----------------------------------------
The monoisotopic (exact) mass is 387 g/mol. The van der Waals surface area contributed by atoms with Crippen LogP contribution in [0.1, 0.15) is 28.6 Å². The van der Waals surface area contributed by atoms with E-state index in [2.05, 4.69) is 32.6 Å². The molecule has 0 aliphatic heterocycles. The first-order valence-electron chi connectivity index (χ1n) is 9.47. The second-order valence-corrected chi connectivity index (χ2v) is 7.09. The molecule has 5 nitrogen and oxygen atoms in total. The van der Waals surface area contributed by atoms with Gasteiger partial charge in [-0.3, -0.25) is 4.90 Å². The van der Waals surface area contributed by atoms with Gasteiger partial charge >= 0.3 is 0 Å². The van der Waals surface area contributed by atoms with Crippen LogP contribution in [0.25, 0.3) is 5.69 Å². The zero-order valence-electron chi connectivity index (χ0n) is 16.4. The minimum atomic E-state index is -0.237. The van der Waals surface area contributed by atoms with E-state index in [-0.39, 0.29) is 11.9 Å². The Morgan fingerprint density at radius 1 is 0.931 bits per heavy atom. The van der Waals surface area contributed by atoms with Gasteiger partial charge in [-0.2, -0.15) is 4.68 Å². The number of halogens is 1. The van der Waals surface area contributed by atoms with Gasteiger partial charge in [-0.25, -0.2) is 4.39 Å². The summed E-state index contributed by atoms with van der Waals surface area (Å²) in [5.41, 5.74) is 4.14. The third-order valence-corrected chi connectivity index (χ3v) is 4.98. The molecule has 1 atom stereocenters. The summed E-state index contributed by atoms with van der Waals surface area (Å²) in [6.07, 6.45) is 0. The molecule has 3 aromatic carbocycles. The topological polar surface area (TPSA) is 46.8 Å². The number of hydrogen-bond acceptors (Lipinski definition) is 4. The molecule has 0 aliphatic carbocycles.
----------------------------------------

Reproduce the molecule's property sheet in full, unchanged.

The monoisotopic (exact) mass is 387 g/mol. The van der Waals surface area contributed by atoms with Crippen LogP contribution in [0.1, 0.15) is 28.6 Å². The van der Waals surface area contributed by atoms with E-state index in [2.05, 4.69) is 32.6 Å². The molecule has 0 aliphatic heterocycles. The first-order valence-electron chi connectivity index (χ1n) is 9.47. The second-order valence-corrected chi connectivity index (χ2v) is 7.09. The molecule has 5 nitrogen and oxygen atoms in total. The van der Waals surface area contributed by atoms with Gasteiger partial charge in [-0.3, -0.25) is 4.90 Å². The van der Waals surface area contributed by atoms with Gasteiger partial charge >= 0.3 is 0 Å². The van der Waals surface area contributed by atoms with Crippen LogP contribution in [0.25, 0.3) is 5.69 Å². The zero-order valence-electron chi connectivity index (χ0n) is 16.4. The minimum atomic E-state index is -0.237. The van der Waals surface area contributed by atoms with E-state index in [-0.39, 0.29) is 11.9 Å². The Morgan fingerprint density at radius 1 is 0.931 bits per heavy atom. The van der Waals surface area contributed by atoms with Gasteiger partial charge in [-0.2, -0.15) is 4.68 Å². The number of halogens is 1. The van der Waals surface area contributed by atoms with Gasteiger partial charge in [-0.25, -0.2) is 4.39 Å². The summed E-state index contributed by atoms with van der Waals surface area (Å²) in [5.41, 5.74) is 4.14. The third-order valence-corrected chi connectivity index (χ3v) is 4.98. The molecule has 1 atom stereocenters. The summed E-state index contributed by atoms with van der Waals surface area (Å²) in [6.07, 6.45) is 0. The molecule has 3 aromatic carbocycles. The topological polar surface area (TPSA) is 46.8 Å². The number of hydrogen-bond acceptors (Lipinski definition) is 4. The molecule has 0 aliphatic carbocycles.